This is a pivotal offseason for Krebs. He acknowledged as much following his exit meeting with Adams in April. The Sabres need Krebs to get stronger. He’s shown the past two seasons that he can be a physical nuisance to play against. His impact on the forecheck has included some painful-looking body checks that draw the ire of opponents. This season, he fought Sidney Crosby, Kris Letang and Ivan Barbashev.

There are also areas of Krebs’ game that must improve. Of the 136 NHL forwards to appear in at least 80 games this season, only three had fewer shots on goal than Krebs’ 74. He can force cross-ice passes when a simple approach is needed. His defending wasn’t as sharp when he skated on the third line, though at times the assignment meant more difficult matchups.

The Sabres love Krebs’ intangibles. He’s a relentless worker and possesses leadership qualities. It’s no secret how much Okposo and Girgensons grew to respect Krebs during their time skating together. There have been enough flashes of tantalizing skill that Buffalo shouldn’t consider giving up on Krebs. He’s played in only 35 games in the American Hockey League, and developing in the NHL can lead to more growing pains than an organization would like.

There’s still a realistic scenario in which Krebs becomes the middle-six center the Sabres envisioned when Adams insisted the Golden Knights include the top prospect in the trade that sent Eichel to Vegas. The challenge, though, will be to give him the opportunity in that role when Buffalo must mitigate risk in its roster-building strategy this offseason.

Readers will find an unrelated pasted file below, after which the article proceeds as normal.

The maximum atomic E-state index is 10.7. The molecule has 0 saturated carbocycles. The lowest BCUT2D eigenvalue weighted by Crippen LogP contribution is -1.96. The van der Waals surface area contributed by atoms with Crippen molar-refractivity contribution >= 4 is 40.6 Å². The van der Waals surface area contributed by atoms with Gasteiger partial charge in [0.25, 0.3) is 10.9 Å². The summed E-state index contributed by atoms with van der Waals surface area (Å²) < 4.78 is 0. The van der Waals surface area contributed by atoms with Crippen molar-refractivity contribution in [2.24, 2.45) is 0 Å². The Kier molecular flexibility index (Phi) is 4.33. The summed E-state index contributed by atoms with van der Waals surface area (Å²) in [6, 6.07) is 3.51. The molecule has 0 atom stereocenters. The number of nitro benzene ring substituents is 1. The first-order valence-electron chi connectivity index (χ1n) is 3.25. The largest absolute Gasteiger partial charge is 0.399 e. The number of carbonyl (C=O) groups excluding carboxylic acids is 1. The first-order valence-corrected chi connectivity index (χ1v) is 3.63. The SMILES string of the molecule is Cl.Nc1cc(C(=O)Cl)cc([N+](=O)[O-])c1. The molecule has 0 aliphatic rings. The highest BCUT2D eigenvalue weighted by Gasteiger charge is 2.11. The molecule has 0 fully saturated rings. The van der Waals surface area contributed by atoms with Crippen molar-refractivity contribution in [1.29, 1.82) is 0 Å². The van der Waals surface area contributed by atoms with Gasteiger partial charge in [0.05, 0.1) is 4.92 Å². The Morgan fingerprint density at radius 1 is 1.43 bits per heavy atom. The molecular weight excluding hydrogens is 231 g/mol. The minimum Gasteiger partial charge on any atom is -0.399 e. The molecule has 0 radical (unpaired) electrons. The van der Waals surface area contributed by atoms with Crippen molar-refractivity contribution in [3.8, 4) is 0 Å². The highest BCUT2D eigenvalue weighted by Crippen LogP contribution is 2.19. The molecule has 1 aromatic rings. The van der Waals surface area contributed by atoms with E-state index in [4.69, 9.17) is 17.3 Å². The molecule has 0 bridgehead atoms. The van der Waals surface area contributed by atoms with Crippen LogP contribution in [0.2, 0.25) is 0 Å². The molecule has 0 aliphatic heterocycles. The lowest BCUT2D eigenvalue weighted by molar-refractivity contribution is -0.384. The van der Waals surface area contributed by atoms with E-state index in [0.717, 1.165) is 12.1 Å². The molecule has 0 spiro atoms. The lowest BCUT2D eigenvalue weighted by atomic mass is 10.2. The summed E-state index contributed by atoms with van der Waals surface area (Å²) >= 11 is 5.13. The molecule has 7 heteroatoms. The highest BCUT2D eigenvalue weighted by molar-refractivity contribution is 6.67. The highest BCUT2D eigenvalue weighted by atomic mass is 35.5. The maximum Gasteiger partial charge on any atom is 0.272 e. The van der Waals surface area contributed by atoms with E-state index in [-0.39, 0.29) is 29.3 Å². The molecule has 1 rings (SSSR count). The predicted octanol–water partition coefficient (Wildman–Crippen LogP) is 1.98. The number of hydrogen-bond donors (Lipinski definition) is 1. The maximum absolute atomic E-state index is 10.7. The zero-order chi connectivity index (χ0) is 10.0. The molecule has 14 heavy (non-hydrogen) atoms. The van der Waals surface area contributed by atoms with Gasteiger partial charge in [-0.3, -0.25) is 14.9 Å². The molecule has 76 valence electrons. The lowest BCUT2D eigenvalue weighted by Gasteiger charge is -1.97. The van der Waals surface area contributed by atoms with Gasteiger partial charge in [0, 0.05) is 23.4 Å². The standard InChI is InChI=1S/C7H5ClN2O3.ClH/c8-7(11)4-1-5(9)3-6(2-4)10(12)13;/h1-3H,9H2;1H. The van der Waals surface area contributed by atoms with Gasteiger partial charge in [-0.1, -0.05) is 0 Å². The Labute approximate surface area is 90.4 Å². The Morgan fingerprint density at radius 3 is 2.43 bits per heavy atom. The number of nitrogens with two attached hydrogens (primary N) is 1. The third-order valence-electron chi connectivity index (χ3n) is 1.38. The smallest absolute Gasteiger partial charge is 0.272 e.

AFP Analytics, a Rochester-based consulting firm, projects Krebs to receive a two-year contract with a $1.78 average annual value as a restricted free agent this summer. The Sabres can retain his rights by simply extending Krebs a qualifying offer, which, according to CapFriendly, would be only $874,125, and he’s not eligible to file for a salary-arbitration hearing.

The Sabres’ offseason plan may bump Krebs down to a fourth-line role at the start of the season, but he should have the opportunity to prove to Ruff that he’s capable of more.

“I love coming to the rink every day,” said Krebs. “I love Buffalo, the city, I’m gonna have my first kid here and everything like that. Buffalo is home and it’s exciting. We’re gonna win a Stanley Cup, I know it. And once we do, the fans are gonna be fired up, so it’ll be great.”